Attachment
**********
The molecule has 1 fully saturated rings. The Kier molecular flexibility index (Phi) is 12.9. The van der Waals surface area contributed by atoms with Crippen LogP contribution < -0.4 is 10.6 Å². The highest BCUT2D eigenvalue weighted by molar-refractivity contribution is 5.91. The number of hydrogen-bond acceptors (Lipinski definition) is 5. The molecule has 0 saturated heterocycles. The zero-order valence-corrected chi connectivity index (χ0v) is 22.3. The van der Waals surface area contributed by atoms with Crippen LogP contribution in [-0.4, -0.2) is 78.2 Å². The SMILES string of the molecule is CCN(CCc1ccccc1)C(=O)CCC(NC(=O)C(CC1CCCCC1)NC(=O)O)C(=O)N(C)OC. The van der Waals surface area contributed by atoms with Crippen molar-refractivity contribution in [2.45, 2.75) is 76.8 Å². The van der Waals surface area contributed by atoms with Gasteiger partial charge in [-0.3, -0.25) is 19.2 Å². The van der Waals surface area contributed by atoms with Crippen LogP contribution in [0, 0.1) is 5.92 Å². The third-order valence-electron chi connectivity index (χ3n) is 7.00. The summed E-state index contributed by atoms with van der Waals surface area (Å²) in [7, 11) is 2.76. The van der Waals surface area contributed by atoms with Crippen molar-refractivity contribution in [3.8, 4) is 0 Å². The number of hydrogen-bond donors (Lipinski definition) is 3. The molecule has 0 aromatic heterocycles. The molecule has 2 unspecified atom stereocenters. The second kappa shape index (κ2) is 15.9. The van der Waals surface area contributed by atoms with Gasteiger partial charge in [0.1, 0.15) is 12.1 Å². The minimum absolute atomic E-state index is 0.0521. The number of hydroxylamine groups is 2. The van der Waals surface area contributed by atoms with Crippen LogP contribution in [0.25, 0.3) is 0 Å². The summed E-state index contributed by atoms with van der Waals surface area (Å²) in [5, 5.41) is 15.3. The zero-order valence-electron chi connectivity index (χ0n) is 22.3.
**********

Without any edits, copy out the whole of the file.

The molecule has 1 fully saturated rings. The Kier molecular flexibility index (Phi) is 12.9. The van der Waals surface area contributed by atoms with Crippen LogP contribution < -0.4 is 10.6 Å². The highest BCUT2D eigenvalue weighted by molar-refractivity contribution is 5.91. The number of hydrogen-bond acceptors (Lipinski definition) is 5. The molecule has 0 saturated heterocycles. The zero-order valence-corrected chi connectivity index (χ0v) is 22.3. The van der Waals surface area contributed by atoms with Crippen LogP contribution in [-0.4, -0.2) is 78.2 Å². The SMILES string of the molecule is CCN(CCc1ccccc1)C(=O)CCC(NC(=O)C(CC1CCCCC1)NC(=O)O)C(=O)N(C)OC. The van der Waals surface area contributed by atoms with Crippen molar-refractivity contribution in [2.45, 2.75) is 76.8 Å². The van der Waals surface area contributed by atoms with Gasteiger partial charge in [-0.3, -0.25) is 19.2 Å². The van der Waals surface area contributed by atoms with Crippen LogP contribution in [0, 0.1) is 5.92 Å². The third-order valence-electron chi connectivity index (χ3n) is 7.00. The summed E-state index contributed by atoms with van der Waals surface area (Å²) in [7, 11) is 2.76. The van der Waals surface area contributed by atoms with Crippen molar-refractivity contribution in [3.8, 4) is 0 Å². The number of hydrogen-bond donors (Lipinski definition) is 3. The molecule has 0 aromatic heterocycles. The molecule has 2 unspecified atom stereocenters. The second kappa shape index (κ2) is 15.9. The van der Waals surface area contributed by atoms with Gasteiger partial charge in [0.1, 0.15) is 12.1 Å². The minimum absolute atomic E-state index is 0.0521. The number of hydroxylamine groups is 2. The van der Waals surface area contributed by atoms with Crippen LogP contribution in [0.25, 0.3) is 0 Å². The summed E-state index contributed by atoms with van der Waals surface area (Å²) in [5, 5.41) is 15.3. The zero-order valence-electron chi connectivity index (χ0n) is 22.3.